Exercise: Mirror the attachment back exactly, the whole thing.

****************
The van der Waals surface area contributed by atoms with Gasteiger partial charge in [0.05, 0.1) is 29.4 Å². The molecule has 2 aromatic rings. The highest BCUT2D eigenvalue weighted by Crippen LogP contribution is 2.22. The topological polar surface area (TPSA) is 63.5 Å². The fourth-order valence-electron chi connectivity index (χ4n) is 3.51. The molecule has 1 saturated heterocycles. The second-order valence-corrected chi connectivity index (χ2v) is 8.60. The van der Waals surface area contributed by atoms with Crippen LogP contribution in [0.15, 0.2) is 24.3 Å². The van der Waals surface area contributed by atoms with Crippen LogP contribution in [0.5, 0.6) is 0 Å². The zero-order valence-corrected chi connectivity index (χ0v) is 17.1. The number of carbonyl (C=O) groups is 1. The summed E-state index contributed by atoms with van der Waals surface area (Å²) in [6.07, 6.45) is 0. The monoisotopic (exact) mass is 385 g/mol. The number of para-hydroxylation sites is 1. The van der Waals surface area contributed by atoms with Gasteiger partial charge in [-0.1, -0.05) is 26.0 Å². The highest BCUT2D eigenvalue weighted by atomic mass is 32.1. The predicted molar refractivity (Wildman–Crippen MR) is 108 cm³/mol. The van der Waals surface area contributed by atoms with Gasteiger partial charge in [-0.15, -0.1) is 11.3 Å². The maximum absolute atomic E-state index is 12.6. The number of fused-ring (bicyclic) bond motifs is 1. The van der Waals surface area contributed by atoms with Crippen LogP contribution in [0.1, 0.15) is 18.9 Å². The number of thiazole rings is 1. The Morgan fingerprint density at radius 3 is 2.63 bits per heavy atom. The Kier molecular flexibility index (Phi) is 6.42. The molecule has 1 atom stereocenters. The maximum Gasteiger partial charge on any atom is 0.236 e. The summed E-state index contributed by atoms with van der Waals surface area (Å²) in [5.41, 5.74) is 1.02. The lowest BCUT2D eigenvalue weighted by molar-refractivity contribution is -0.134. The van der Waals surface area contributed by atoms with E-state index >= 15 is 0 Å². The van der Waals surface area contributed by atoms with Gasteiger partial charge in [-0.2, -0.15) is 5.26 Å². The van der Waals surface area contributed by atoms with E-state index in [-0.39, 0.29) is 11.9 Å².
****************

The van der Waals surface area contributed by atoms with Gasteiger partial charge in [0.05, 0.1) is 29.4 Å². The molecule has 2 aromatic rings. The highest BCUT2D eigenvalue weighted by Crippen LogP contribution is 2.22. The topological polar surface area (TPSA) is 63.5 Å². The fourth-order valence-electron chi connectivity index (χ4n) is 3.51. The molecule has 1 saturated heterocycles. The second-order valence-corrected chi connectivity index (χ2v) is 8.60. The van der Waals surface area contributed by atoms with Crippen LogP contribution in [0.15, 0.2) is 24.3 Å². The van der Waals surface area contributed by atoms with Crippen LogP contribution in [0.5, 0.6) is 0 Å². The zero-order valence-corrected chi connectivity index (χ0v) is 17.1. The number of carbonyl (C=O) groups is 1. The summed E-state index contributed by atoms with van der Waals surface area (Å²) in [6.07, 6.45) is 0. The monoisotopic (exact) mass is 385 g/mol. The number of para-hydroxylation sites is 1. The van der Waals surface area contributed by atoms with Gasteiger partial charge in [-0.1, -0.05) is 26.0 Å². The highest BCUT2D eigenvalue weighted by atomic mass is 32.1. The predicted molar refractivity (Wildman–Crippen MR) is 108 cm³/mol. The van der Waals surface area contributed by atoms with Gasteiger partial charge in [-0.15, -0.1) is 11.3 Å². The maximum absolute atomic E-state index is 12.6. The number of fused-ring (bicyclic) bond motifs is 1. The van der Waals surface area contributed by atoms with Crippen LogP contribution in [0.1, 0.15) is 18.9 Å². The number of thiazole rings is 1. The Morgan fingerprint density at radius 3 is 2.63 bits per heavy atom. The Kier molecular flexibility index (Phi) is 6.42. The molecule has 1 atom stereocenters. The maximum Gasteiger partial charge on any atom is 0.236 e. The summed E-state index contributed by atoms with van der Waals surface area (Å²) in [5.41, 5.74) is 1.02. The lowest BCUT2D eigenvalue weighted by molar-refractivity contribution is -0.134. The van der Waals surface area contributed by atoms with E-state index >= 15 is 0 Å². The van der Waals surface area contributed by atoms with Gasteiger partial charge in [-0.2, -0.15) is 5.26 Å². The van der Waals surface area contributed by atoms with E-state index in [-0.39, 0.29) is 11.9 Å².